Since Disch depicts his evil priests as homophobic child-molesters who once tortured heretics in the same way they today torment pregnant young girls, I couldn't help telephoning him and asking him (somewhat glibly) if he didn't think he was being a little too hard on the Catholic Church. He replied: 'I'm being as hard as I can be. I think they deserve it.'
Born in 1940 and raised in Minneapolis, Minnesota, Disch came to London in the early Sixties and, along with a number of fellow expatriates, such as Pamela Zoline and John Sladek, began producing his most significant work for Michael Moorcock's New Worlds.
Disch's first few books are deeply eccentric, yet they are still generically true science fiction novels, but with Camp Concentration in 1967, and the Oulipo-inspired 334 in 1972 (the title describes a narrative diagram along which the novel plots its course) Disch began 'opening up' the science fiction novel until there wasn't much science fiction left in it at all.
Virtually freed from generic constraints, Disch began roving among the varieties of literary production with a wooden mallet, breaking apart everything in sight and creating his own weird, rigorously designed and uniquely Dischian landscapes. In the last 30 years he has written hundreds of reviews, many volumes of short stories, some opera librettos, one TV-tie-in-novelisation, a Rebecca- like gothic send-up Clara Reeve (under the pseudonym Leonie Hargreave) and the world's first interactive computer novel Amnesia. And this is not to mention his significant reputation as a poet: under the name Tom Disch he has published a number of collections, including the Best Way to Figure Plumbing (1972) and Here I Am, There You Are, Where Were We? (1984). Even while the world wasn't paying him much attention, Disch was keeping busy.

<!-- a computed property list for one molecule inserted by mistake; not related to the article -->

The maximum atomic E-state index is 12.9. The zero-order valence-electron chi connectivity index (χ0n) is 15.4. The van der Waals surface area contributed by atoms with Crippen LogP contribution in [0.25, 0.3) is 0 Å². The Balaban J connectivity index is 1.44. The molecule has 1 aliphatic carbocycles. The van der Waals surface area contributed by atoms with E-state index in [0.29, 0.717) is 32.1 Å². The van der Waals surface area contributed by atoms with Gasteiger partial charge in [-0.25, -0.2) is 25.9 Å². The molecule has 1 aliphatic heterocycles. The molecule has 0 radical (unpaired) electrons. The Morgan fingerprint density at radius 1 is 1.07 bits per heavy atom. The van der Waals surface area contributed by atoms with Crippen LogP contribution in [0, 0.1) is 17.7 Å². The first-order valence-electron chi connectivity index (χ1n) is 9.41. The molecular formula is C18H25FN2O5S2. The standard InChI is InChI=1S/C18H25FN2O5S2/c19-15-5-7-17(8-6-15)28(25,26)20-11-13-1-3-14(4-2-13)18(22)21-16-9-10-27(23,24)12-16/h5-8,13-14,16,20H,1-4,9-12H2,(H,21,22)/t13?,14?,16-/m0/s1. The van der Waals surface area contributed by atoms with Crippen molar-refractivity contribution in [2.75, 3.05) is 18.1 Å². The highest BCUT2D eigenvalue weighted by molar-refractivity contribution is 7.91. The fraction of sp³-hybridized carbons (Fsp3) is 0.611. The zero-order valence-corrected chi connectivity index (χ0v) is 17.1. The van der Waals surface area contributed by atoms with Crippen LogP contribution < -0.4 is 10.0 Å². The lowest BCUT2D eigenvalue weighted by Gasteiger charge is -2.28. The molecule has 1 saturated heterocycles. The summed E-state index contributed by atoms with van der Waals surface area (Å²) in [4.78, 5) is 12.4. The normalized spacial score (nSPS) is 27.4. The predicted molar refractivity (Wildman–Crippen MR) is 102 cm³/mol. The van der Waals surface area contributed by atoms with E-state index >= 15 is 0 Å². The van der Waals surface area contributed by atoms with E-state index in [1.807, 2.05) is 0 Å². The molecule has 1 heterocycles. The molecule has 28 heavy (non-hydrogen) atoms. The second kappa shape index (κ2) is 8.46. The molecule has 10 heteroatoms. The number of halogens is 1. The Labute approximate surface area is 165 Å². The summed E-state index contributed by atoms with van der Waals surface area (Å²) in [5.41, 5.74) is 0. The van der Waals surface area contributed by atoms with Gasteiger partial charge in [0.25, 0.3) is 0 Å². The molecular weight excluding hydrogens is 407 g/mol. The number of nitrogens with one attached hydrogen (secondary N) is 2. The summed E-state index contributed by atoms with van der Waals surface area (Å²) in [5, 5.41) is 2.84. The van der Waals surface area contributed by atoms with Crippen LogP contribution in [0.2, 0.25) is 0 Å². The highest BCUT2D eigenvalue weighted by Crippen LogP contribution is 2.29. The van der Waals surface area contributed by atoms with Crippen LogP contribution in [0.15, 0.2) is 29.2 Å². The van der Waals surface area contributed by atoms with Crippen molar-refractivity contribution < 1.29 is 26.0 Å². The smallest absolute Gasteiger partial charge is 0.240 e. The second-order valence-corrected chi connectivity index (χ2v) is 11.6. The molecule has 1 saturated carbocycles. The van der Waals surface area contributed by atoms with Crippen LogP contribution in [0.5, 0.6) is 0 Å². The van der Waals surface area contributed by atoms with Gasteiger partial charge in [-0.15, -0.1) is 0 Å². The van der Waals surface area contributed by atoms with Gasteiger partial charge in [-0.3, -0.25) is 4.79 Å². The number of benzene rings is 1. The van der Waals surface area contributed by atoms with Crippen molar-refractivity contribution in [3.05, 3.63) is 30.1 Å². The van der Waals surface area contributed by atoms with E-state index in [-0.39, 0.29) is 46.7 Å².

I asked him if he enjoyed being notorious, and Disch didn't have toconsider the question for very long. 'I do enjoy it, I must say. Simply because it affords me an opportunity to say what I think, and have people listen. Attention, basically. Usually, people don't pay much attention to off-off Broadway plays.'
And if there's one thing Disch's work eminently deserves, it's attention.
'But how else are we to change the church, Mab?' Alexis demanded. His tone of zestful debate had developed an edge of petulance. For if Father Mabbley were a hypocrite in these matters, Father Clareson had to be accounted one equally, and while he was perfectly ready to acknowledge any number of other sins with equanimity, Father Clareson prided himself on his intellectual honesty - at least when he was among friends.
'Has anyone been trying to change the church? I hadn't noticed. Everyone I know is just looking out for his ass. Isn't any homosexual act still a mortal sin? Don't teenagers still attempt suicide when they realise they're gay and they can't help it? You did Alex. You told me so.'
'That's not fair, Mab. I told you that in strictest confidence.' 'But you must see my point.'Reuse content